4. Involve Your Kids
I swear my oldest son’s love of trucks began at age one during our first renovation when the mini-excavator was dropped at the house (yes, I know all the proper names of heavy machinery now). While construction sites aren’t ideal playgrounds for young children, I feel it’s important to keep your kids involved during the process. Make it fun and exciting — after all, it is exciting! Lots of changes are taking place, and it can be comforting for them to see and hear what is going on. Buy them a hardhat and toy tools, and introduce them to the workers. Our son is four now and his brother is two, so obviously the older one is much more involved. We recently let him pick out the new color for his room, and we keep him up-to-date on the project.
5. Have a Support System
There are a lot of moving pieces when it comes to renovations. Whether you’re redoing a kitchen or an entire house, there will be meeting after meeting before and during the renovation. Our kids have been present during many of these meetings, but there are certain places I refuse to take them … or have taken them and never will again. Note: lighting showrooms with glittery breakables and stone warehouses with thousand-pound slabs standing upright are not great places for rambunctious toddlers. If your kids aren’t in daycare or school, line up family members or sitters. I’m very fortunate to have family in town, and they’ve been so supportive that we’ve actually been living with my parents for the past two months (more on moving back in with your folks in another blog!).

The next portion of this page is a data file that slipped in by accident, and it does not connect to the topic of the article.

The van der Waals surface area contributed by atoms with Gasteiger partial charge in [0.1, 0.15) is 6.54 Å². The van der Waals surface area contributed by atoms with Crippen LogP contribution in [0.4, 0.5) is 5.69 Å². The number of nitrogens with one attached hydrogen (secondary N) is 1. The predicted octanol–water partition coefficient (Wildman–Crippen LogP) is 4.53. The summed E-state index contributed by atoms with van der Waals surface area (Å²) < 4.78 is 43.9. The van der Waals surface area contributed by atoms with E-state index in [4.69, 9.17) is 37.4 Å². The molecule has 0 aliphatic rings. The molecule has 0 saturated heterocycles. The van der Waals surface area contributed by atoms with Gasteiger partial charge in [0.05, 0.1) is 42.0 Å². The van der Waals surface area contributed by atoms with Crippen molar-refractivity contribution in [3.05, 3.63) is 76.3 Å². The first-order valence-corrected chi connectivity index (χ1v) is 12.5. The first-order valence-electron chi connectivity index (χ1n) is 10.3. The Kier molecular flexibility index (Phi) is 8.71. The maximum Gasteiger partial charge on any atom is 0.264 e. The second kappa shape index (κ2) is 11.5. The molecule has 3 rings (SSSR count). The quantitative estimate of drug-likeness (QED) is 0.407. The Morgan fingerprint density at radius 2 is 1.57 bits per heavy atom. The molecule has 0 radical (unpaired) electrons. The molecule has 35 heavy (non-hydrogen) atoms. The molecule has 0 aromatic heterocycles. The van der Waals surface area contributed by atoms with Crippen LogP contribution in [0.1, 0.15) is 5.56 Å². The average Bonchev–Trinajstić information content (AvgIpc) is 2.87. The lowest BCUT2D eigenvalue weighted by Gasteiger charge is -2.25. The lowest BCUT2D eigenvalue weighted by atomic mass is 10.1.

6. Keep Your Kids Busy
I’ve found the best remedy for renovation blues is distraction. Luckily, the bulk of our renovation has fallen over the summer, so I’ve been able to keep the kids busy. We frequent the regular places like the pool, hiking trails, and library but have added in new adventures. If possible, get out of town for a few days (or weeks!). My husband and I planned a beach vacation to keep us away from the construction site for a few days, and we are thinking about going to Atlanta for a weekend. (You can also consider a girls’ trip with kids … I’d recommend it!) I’ve been taking the kids on day trips like berry picking, Tuscaloosa’s Children’s Hands-On Museum, and Huntsville’s Botanical Gardens. Anything to keep us busy and keep our minds off of the renovation.